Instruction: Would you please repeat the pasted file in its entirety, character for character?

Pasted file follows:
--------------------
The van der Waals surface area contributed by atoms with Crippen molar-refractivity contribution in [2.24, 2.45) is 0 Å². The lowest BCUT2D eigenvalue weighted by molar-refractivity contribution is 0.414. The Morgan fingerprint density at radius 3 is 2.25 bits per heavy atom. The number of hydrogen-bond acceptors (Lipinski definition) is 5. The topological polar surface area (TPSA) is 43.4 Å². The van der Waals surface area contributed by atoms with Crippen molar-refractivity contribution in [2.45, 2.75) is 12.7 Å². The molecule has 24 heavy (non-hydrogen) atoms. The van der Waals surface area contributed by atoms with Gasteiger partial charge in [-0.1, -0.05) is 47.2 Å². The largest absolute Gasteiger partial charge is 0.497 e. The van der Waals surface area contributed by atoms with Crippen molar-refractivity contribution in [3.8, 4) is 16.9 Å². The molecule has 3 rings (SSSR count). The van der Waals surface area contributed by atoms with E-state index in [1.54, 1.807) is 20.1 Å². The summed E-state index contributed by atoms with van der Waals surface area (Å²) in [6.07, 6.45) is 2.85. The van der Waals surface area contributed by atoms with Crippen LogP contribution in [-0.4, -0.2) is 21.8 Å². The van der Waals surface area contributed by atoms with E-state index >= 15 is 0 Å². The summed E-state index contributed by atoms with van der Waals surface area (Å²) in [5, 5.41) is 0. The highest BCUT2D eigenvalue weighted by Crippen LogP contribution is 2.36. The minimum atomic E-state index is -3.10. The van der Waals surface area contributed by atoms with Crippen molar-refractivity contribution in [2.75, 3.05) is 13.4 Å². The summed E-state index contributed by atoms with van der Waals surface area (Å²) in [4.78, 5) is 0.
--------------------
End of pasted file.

The van der Waals surface area contributed by atoms with Crippen molar-refractivity contribution in [2.24, 2.45) is 0 Å². The lowest BCUT2D eigenvalue weighted by molar-refractivity contribution is 0.414. The Morgan fingerprint density at radius 3 is 2.25 bits per heavy atom. The number of hydrogen-bond acceptors (Lipinski definition) is 5. The topological polar surface area (TPSA) is 43.4 Å². The van der Waals surface area contributed by atoms with Crippen molar-refractivity contribution in [2.45, 2.75) is 12.7 Å². The molecule has 24 heavy (non-hydrogen) atoms. The van der Waals surface area contributed by atoms with Gasteiger partial charge in [-0.1, -0.05) is 47.2 Å². The largest absolute Gasteiger partial charge is 0.497 e. The van der Waals surface area contributed by atoms with Crippen molar-refractivity contribution in [3.8, 4) is 16.9 Å². The molecule has 3 rings (SSSR count). The van der Waals surface area contributed by atoms with E-state index in [1.54, 1.807) is 20.1 Å². The summed E-state index contributed by atoms with van der Waals surface area (Å²) in [6.07, 6.45) is 2.85. The van der Waals surface area contributed by atoms with Crippen LogP contribution in [-0.4, -0.2) is 21.8 Å². The van der Waals surface area contributed by atoms with E-state index >= 15 is 0 Å². The summed E-state index contributed by atoms with van der Waals surface area (Å²) in [5, 5.41) is 0. The highest BCUT2D eigenvalue weighted by Crippen LogP contribution is 2.36. The minimum atomic E-state index is -3.10. The van der Waals surface area contributed by atoms with Crippen molar-refractivity contribution in [2.75, 3.05) is 13.4 Å². The summed E-state index contributed by atoms with van der Waals surface area (Å²) in [4.78, 5) is 0.